How do I choose a town to buy in when I don’t live there? That is one of the most frequently asked questions by prospective buyers. They live in an apartment now. They know it is too small for their long-term use. They want a yard. But, where?
It is both common sense and neuropsychological wisdom that rational decisions require a limited number of variables. The number used most often is three or fewer. Beyond that number, your rational mind does not work as well as you think it does.
That’s why you’ll make a better decision if you decide on some big factors beforehand. The first step to finding a new town to live in is to identify your top three important factors. The most common features that my clients consider are these: Commute time and distance, schools, housing types and size, yard sizes, social/cultural activity. Successful choices balance these factors with the ever-present restriction of price.
Think about things you cannot change, like how far the town is from places you frequent.
The commute to work is a daily cost, not just monetarily. It costs you time and energy. Choose a maximum time you are willing to commute to your present job and the area where your job could potentially relocate. Also consider your travel time to friends, family, and favorite activities. If you are a symphony annual ticket holder, or a Red Sox season ticket holder, consider those trips as well.
Decide if you want only a town served by mass transit, or are you willing to depend on your car. This can affect both adults and children in the family. Google maps has a feature in the directions app that will tell you the travel time by mass transit. Beware that some places are actually marked “Sorry, your search appears to be outside our current coverage area for transit.” However, many towns and cities have both MBTA bus service and local carriers. Find out whether those services will make it reasonable to get around town without always being in a car. Towns that are spread out, without bus service, create a car-dependent social life for everyone. Thus, the term “soccer Mom.”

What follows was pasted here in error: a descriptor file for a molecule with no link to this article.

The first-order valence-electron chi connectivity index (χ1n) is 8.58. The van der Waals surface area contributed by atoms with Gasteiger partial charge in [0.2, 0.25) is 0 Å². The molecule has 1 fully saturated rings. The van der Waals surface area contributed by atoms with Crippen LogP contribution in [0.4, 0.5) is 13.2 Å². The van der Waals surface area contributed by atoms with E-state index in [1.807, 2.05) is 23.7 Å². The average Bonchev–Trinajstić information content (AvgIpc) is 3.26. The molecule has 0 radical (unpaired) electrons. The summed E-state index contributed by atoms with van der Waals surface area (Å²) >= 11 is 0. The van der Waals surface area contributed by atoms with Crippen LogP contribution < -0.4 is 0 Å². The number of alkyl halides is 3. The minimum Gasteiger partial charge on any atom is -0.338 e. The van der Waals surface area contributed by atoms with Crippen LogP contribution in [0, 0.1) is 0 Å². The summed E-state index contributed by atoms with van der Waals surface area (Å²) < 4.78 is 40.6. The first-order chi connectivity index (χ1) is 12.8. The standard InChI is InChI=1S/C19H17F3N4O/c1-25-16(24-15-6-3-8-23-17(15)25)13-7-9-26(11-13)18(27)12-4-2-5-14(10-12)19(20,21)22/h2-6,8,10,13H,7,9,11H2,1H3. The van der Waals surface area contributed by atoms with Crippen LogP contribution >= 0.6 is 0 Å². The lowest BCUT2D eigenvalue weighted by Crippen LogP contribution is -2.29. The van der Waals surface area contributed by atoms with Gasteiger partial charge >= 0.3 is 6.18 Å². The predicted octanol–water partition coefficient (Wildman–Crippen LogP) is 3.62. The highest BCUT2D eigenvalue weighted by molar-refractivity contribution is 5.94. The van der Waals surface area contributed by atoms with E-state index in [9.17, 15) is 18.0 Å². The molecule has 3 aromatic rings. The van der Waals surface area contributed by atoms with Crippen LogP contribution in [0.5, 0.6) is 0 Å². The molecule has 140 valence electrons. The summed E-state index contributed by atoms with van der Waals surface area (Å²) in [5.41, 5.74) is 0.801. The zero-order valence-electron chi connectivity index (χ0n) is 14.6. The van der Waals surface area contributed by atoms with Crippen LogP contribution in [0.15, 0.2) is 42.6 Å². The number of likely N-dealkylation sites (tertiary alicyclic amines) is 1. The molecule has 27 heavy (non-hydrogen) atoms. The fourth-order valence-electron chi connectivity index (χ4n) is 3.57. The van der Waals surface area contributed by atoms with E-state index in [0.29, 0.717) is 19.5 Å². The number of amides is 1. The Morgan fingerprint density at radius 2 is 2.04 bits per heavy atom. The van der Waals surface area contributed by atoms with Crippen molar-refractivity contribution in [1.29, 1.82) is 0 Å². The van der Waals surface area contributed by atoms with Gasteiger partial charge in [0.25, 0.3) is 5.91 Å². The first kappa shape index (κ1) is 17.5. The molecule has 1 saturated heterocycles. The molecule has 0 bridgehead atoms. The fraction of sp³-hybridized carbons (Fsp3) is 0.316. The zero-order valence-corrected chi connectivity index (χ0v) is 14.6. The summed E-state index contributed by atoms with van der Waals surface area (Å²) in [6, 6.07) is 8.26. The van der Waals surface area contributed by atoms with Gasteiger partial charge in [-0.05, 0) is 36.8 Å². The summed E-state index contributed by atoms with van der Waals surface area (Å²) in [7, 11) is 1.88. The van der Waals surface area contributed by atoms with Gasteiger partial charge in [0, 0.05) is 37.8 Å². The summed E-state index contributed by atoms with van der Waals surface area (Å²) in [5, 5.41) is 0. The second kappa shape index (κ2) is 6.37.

A lot of my clients think that they will overcome the car-centered life by living within walking distance of a town center. This works to some extent. However, a car or bus will still be necessary for visiting friends in other neighborhoods in town, and going to school and sporting events.
Since distance and transportation infrastructure is not something you can control, making decisions about commute should come early in the process of choosing a town.